Worksheets and No Prep Teaching Resources
Worksheets and No Prep Teaching Resources
Reading Comprehension Worksheets
Soil
Facts About Soil

Soil
Soil


Facts About Soil
Print Facts About Soil Reading Comprehension with Fifth Grade Work

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Print Facts About Soil Reading Comprehension

Reading Level
     edHelper's suggested reading level:   grades 5 to 6
     Flesch-Kincaid grade level:   4.68

Vocabulary
     challenging words:    gritty, soils, moles, calcite, loam, resource, microscope, organic, topsoil, humus, erosion, important, present, natural, silt, soil


Facts About Soil
By Cindy Grigg
  

1     Soil is an important natural resource. Just like the air we breathe and the water we drink, we need soil! Plants grow in soil, and they provide food for people and animals. We use trees for lumber to build our homes. But what is soil, and where does it come from? How much do you know about soil?
 
2     Most, but not all, of Earth's land is covered with soil. Soil may be just a thin layer over solid rock. It may be over one hundred feet thick in other places. Soil is a mixture of things. Most soil is about fifty percent rocks and minerals. The other fifty percent is made up of decayed organic matter, air, and water.
 
3     Soil is formed when forces such as wind, water, or ice weather rocks. These forces break apart rocks into smaller and smaller pieces. It takes hundreds or even thousands of years for one inch of soil to form.
 
4     There are different types of soil. They have different colors, textures, and chemicals. These traits come from the parent rock the soil came from, the minerals present, and the organic matter in the soil.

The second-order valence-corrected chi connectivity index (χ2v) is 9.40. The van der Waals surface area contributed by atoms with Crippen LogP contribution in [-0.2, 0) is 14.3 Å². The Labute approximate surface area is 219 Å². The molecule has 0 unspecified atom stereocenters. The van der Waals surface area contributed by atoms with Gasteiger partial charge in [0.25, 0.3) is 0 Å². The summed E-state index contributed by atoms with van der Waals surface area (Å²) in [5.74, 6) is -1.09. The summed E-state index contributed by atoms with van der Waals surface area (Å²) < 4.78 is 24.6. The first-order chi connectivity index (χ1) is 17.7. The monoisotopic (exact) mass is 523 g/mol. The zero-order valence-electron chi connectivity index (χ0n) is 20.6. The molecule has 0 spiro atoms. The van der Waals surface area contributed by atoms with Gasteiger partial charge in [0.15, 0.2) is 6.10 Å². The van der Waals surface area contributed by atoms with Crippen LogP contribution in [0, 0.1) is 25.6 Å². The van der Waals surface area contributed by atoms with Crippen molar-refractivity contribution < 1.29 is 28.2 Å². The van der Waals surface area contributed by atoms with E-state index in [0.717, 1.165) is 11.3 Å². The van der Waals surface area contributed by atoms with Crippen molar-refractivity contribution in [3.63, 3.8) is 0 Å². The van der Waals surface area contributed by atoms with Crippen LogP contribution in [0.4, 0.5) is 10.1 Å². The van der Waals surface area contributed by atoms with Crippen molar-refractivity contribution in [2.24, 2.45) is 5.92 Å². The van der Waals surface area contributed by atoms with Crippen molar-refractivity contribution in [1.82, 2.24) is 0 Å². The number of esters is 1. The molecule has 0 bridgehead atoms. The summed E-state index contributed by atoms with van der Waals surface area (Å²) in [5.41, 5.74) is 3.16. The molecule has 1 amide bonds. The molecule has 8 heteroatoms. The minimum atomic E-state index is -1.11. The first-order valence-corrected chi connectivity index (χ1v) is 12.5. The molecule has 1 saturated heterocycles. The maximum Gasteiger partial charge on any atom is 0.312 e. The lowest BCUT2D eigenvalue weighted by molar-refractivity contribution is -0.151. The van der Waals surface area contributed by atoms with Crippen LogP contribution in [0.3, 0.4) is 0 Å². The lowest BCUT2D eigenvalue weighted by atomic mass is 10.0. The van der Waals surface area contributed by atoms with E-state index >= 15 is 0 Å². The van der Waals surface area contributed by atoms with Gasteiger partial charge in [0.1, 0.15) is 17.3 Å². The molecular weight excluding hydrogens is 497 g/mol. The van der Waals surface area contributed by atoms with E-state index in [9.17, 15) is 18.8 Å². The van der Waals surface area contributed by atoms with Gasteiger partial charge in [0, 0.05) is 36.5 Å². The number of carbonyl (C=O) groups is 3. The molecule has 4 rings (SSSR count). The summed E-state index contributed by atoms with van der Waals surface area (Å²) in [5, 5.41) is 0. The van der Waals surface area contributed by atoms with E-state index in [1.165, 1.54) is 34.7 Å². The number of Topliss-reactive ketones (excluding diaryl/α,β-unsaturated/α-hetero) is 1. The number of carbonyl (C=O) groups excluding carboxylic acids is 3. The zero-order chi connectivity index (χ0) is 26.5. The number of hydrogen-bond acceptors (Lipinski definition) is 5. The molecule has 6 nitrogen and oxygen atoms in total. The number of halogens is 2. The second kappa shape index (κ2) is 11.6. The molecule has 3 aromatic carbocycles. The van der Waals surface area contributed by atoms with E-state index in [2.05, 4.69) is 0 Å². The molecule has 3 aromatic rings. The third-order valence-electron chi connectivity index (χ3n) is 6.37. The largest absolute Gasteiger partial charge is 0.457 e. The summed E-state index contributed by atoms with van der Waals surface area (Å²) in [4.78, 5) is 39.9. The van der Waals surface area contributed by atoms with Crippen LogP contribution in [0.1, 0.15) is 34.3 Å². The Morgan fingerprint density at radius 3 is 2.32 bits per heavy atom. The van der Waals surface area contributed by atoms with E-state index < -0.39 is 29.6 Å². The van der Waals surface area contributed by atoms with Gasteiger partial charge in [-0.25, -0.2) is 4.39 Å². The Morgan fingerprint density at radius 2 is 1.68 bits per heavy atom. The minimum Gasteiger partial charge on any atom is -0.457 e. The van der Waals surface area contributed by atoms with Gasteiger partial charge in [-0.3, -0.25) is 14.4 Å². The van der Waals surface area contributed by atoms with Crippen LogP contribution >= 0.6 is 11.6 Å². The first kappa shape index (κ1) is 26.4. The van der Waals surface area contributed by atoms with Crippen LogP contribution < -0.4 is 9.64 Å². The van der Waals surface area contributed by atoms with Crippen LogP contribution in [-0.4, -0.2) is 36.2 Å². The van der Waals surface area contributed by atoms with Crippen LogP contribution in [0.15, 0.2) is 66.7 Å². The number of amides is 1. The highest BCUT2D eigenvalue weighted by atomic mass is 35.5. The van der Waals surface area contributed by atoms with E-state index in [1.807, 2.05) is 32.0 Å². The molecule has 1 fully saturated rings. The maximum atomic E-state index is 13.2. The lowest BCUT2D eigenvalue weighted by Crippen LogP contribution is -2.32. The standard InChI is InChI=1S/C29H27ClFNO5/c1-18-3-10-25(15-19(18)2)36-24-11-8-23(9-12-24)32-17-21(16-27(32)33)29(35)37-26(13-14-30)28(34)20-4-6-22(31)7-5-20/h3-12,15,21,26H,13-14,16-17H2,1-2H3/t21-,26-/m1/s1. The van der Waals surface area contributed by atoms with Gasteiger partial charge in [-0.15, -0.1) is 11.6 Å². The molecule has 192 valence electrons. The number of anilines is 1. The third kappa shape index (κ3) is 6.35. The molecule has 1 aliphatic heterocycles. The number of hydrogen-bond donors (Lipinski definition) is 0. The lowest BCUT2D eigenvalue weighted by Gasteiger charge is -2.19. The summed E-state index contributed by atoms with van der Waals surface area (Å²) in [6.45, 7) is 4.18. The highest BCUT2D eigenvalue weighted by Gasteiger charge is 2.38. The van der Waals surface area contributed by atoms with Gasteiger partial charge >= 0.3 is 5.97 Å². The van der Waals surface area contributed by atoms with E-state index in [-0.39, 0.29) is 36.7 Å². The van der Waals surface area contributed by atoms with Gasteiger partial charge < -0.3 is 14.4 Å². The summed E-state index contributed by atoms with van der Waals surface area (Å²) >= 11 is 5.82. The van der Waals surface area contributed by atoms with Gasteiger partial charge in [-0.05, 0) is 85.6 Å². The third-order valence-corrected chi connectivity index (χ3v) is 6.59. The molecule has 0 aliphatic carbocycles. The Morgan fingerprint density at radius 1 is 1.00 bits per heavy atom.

5     Dark colored soils are rich in humus. Humus is found in the top soil layer, called topsoil. Humus is decayed organic materials from once-living plants and animals. Earthworms, ants, moles, and other animals live in topsoil. Microbes, living things that are too small to be seen without a microscope, live there, too. Fungi (such as mushrooms) and algae live in soil. They, along with bacteria and other microbes, help break down organic materials into substances plants can use.

Paragraphs 6 to 13:
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Soil
             Soil


Science
             Science


    Careers in Science  
 
    Caring for Earth  
 
    Clouds  
 
    Dinosaurs  
 
    Earth's Land  
 
    Earth  
 
    Earthquakes  
 
    Electricity  
 
    Energy  
 
    Erosion  
 
    Food Pyramid  
 
    Food Webs and Food Chain  
 
    Forces and Motion  
 
    Fossils  
 
    Health and Nutrition  
 
    How Things Work  
 
    Landforms  
 
    Life Science  
 
    Light  
 
    Magnets  
 
    Matter  
 
 
    Moon  
 
    Natural Disasters  
 
    Photosynthesis  
 
    Plant and Animal Cells  
 
    Plants  
 
    Rocks and Minerals  
 
    Science Process Skills  
 
    Scientific Notation  
 
    Seasons  
 
    Simple Machines  
 
    Soil  
 
    Solar System  
 
    Sound  
 
    Space and Stars  
 
    Sun  
 
    Tsunami  
 
    Volcanoes  
 
    Water Cycle  
 
    Water  
 
    Weather  
 



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